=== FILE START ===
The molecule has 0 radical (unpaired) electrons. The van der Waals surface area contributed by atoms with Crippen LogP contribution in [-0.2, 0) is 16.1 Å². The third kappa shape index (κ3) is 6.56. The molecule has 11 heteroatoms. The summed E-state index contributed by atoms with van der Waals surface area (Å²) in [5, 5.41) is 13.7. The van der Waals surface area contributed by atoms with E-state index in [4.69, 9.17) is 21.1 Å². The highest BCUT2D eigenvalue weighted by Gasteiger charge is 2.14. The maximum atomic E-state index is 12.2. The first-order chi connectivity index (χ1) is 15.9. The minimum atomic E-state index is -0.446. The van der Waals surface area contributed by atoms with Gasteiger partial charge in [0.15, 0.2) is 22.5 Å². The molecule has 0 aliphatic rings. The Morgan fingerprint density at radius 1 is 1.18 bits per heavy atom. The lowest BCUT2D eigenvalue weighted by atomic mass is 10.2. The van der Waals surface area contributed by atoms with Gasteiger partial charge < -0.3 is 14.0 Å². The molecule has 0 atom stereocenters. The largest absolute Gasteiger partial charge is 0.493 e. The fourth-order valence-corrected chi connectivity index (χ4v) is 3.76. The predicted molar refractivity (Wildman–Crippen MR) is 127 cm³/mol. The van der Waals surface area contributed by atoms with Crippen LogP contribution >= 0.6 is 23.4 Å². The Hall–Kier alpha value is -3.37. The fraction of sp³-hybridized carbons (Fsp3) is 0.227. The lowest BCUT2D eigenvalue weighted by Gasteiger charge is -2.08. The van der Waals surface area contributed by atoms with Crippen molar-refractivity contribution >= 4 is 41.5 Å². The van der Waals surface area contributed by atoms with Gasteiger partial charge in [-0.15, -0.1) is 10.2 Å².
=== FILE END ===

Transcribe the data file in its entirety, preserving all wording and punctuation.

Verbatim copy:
The molecule has 0 radical (unpaired) electrons. The van der Waals surface area contributed by atoms with Crippen LogP contribution in [-0.2, 0) is 16.1 Å². The third kappa shape index (κ3) is 6.56. The molecule has 11 heteroatoms. The summed E-state index contributed by atoms with van der Waals surface area (Å²) in [5, 5.41) is 13.7. The van der Waals surface area contributed by atoms with E-state index in [4.69, 9.17) is 21.1 Å². The highest BCUT2D eigenvalue weighted by Gasteiger charge is 2.14. The maximum atomic E-state index is 12.2. The first-order chi connectivity index (χ1) is 15.9. The minimum atomic E-state index is -0.446. The van der Waals surface area contributed by atoms with Gasteiger partial charge in [0.15, 0.2) is 22.5 Å². The molecule has 0 aliphatic rings. The Morgan fingerprint density at radius 1 is 1.18 bits per heavy atom. The lowest BCUT2D eigenvalue weighted by atomic mass is 10.2. The van der Waals surface area contributed by atoms with Gasteiger partial charge < -0.3 is 14.0 Å². The molecule has 0 atom stereocenters. The largest absolute Gasteiger partial charge is 0.493 e. The fourth-order valence-corrected chi connectivity index (χ4v) is 3.76. The predicted molar refractivity (Wildman–Crippen MR) is 127 cm³/mol. The van der Waals surface area contributed by atoms with Crippen LogP contribution >= 0.6 is 23.4 Å². The Hall–Kier alpha value is -3.37. The fraction of sp³-hybridized carbons (Fsp3) is 0.227. The lowest BCUT2D eigenvalue weighted by Gasteiger charge is -2.08. The van der Waals surface area contributed by atoms with Crippen molar-refractivity contribution >= 4 is 41.5 Å². The van der Waals surface area contributed by atoms with Gasteiger partial charge in [-0.15, -0.1) is 10.2 Å².